In the College History Files there is a folder dedicated to the celebration of Martin Luther King, Jr. Day starting in 1963 with his visit.  The first item in the folder is a newspaper article titled “Northern Segregation May Be More Serious”.  Dr. King apparently concluded by further discussing regional segregation: “The South is largely segregated.  The North is desegregated legally, but integration is absent in both.  The North may develop more tragic segregation, for it is in the North that many Negroes suffer deeper frustration.”  The most controversial part of the evening was when President Louis W. Norris announced at the end of the lecture that Dr. King would now answer “discriminating questions”: the article asks if it “was a slip of the tongue or a subtle play on words”.

After the program there was a reception in the Mary Sykes room of Baldwin Hall where over 100 people had the chance to meet and speak with Martin Luther King.  The next document in the College History Files folder was a copy of a letter from Keith J. Fennimore, Associate Professor of English, to Dr. Martin Luther King, dated January 24, 1964.  The letter congratulates Dr. King on recently being named “Man of the Year” by Time and informs him that his “presence here is still felt among us”.  Dr. Fennimore said that the Albion community is “slowly working toward ‘The American Dream’ about which [Dr. King] spoke so movingly”.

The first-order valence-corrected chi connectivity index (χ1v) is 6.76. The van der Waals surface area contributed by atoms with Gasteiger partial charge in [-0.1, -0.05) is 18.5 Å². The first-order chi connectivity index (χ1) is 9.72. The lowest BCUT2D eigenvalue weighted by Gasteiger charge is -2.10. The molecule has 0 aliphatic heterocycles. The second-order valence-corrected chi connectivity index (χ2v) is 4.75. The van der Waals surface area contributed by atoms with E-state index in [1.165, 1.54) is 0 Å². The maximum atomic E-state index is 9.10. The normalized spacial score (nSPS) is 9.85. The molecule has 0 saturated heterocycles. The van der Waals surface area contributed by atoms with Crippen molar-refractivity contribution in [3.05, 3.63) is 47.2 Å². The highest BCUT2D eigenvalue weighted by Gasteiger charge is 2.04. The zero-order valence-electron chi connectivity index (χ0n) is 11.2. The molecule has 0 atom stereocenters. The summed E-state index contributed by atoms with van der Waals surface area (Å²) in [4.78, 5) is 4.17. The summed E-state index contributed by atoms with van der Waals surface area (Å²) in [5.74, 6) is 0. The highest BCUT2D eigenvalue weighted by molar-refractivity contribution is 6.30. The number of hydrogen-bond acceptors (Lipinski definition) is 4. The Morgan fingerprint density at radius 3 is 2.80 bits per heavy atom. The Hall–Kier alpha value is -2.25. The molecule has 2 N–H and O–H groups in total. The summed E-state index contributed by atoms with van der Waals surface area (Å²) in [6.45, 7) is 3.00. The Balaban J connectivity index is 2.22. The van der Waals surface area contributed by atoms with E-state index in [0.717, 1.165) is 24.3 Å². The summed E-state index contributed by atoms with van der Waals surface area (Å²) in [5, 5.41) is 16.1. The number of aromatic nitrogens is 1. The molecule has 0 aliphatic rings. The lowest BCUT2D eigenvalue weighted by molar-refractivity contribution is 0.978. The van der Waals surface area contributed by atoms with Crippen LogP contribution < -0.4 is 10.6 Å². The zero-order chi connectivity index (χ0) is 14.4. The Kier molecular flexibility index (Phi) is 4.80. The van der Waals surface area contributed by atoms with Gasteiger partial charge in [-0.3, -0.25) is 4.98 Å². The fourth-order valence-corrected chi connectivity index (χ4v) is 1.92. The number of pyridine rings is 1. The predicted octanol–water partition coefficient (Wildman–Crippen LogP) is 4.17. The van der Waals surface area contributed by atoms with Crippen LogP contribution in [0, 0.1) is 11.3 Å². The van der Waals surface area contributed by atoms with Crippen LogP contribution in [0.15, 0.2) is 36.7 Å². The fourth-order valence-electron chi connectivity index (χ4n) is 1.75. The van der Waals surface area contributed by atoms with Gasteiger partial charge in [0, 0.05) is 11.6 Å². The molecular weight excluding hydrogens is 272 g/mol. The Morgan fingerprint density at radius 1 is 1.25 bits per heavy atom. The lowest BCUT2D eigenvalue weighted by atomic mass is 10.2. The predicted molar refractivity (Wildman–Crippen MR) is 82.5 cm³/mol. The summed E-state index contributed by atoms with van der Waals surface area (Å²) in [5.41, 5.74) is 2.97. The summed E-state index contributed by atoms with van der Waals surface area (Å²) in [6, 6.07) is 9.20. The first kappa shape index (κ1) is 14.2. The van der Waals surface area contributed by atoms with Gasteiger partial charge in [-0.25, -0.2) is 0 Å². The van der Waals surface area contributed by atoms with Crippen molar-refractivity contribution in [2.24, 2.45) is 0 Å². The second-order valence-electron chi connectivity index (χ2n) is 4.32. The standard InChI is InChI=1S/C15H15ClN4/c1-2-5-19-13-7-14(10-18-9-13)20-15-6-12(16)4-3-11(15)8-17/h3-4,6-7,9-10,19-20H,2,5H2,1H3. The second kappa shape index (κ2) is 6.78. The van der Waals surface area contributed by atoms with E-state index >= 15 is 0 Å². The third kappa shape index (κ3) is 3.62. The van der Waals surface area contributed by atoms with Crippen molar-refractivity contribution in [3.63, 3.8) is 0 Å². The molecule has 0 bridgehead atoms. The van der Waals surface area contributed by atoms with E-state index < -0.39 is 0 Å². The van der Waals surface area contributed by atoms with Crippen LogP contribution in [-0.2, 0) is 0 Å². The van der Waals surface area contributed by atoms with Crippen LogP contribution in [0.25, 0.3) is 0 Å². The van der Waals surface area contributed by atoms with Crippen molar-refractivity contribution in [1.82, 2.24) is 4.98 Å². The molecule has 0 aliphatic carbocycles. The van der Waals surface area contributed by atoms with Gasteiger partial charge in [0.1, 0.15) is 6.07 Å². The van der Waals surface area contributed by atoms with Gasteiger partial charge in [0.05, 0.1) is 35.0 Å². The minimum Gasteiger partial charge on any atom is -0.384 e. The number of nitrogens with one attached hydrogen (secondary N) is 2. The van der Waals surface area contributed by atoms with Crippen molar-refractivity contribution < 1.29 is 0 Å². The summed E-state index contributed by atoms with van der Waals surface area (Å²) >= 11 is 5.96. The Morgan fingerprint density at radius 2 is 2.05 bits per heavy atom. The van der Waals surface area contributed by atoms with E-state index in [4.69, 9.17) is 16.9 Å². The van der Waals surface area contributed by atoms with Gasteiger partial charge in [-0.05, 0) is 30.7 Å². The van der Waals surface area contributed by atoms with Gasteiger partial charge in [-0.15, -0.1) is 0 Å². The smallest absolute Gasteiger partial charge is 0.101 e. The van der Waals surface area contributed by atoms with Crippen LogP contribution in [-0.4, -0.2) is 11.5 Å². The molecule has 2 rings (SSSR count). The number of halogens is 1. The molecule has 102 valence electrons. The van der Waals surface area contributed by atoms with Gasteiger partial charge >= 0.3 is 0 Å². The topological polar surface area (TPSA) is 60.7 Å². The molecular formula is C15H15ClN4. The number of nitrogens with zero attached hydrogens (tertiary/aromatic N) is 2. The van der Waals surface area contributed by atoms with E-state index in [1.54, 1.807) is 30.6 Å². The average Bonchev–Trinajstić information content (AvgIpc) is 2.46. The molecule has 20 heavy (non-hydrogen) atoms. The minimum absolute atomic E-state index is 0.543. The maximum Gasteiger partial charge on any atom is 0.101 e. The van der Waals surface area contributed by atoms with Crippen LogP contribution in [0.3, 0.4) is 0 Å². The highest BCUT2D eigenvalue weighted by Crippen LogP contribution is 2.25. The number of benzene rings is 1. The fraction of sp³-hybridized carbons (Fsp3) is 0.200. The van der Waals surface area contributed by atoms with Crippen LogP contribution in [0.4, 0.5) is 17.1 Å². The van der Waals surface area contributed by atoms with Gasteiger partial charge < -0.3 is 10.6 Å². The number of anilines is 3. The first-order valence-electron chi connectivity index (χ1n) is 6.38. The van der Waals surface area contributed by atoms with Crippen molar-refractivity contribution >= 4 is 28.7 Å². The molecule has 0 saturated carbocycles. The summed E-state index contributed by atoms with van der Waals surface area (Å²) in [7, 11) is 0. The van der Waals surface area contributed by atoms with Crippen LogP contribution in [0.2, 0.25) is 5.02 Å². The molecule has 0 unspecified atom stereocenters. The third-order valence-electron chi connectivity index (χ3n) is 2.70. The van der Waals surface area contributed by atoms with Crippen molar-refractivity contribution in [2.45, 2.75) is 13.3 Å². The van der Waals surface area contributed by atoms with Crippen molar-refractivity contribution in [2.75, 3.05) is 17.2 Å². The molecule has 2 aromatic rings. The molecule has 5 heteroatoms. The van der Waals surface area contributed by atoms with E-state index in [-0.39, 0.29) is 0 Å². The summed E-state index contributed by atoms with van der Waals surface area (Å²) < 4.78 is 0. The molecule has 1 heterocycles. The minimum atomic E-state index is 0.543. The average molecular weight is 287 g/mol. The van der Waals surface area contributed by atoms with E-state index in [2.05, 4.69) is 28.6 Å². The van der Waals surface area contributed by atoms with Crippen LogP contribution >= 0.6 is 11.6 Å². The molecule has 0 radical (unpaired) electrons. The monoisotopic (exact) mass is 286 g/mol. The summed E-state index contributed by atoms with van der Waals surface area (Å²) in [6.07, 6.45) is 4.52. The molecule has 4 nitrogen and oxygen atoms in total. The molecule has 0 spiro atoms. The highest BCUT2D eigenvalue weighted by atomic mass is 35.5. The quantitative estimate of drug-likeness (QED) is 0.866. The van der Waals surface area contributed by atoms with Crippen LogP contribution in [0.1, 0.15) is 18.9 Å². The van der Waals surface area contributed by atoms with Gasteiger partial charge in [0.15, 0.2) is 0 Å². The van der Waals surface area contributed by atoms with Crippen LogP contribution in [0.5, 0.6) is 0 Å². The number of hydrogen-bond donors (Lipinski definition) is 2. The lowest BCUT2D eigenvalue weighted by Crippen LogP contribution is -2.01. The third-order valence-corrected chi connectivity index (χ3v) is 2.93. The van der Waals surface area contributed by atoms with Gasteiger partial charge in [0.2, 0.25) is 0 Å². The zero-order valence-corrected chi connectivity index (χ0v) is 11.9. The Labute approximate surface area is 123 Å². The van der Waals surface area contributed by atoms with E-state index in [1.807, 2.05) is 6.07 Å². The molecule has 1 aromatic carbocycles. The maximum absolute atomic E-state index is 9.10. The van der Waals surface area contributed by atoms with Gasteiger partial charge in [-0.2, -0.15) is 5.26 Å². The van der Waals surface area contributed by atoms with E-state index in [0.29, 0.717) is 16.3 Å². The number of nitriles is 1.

I think that Dr. King’s legacy is embedded in the Albion community and throughout the rest of the country.  Perhaps his visit here changed the intolerant opinions of some, strengthened the honorable beliefs of others, and united the people of Albion College in a mission to end inequality.  In Dr. King’s words, we must believe in “an understanding, redemptive good will toward men, a willingness to go to any limits to restore community.”


“King to Speak on ‘American Dream’.”  Albion Pleiad 8 March 1963: 1.  Print

McCrea, Ron.  “‘America Divides Personality’ Says Martin Luther King, Jr.”  Albion Pleiad 15 March 1963: 3.  Print

Fennimore, Keith J. letter to Martin Luther King, Jr.  24 Jan 1964.  ARC-0061: College History Files – Martin Luther King, Jr. Day (1963-2004).  Albion College Archives, Albion College, Michigan.

Photo of the Month- June

Monday, June 1st, 2009


Delta Tau Delta, 1969
Pay specific attention to the young man holding the dog on a leash, to the left of the woman in the center. This is Jim Whitehouse, ’69, and his dog Brutus. In 1968, Brutus became the first ever canine Homecoming Queen, much to the dismay of the young ladies in the running. The administration changed his title to that of Homecoming King.


Happy Birthday, Thomas Jefferson!

Monday, April 13th, 2009
Monday, April 13, 2009, marks the 266th anniversary of the third President of the United States, Thomas Jefferson, in 1743. In honor of Jefferson’s birthday, here is a look at one of the items in our rare books collection: Notes on the State of Virginia. Written by Thomas Jefferson. Illustrated with a map, including the states of Virginia, Maryland, Delaware and Pennsylvania. London: Printed for John Stockdale, Opposite; Burlington House, Piccadilly, 1787. These “Notes” were written by Thomas Jefferson in 1781-1782. Click on the image to the left for additional views.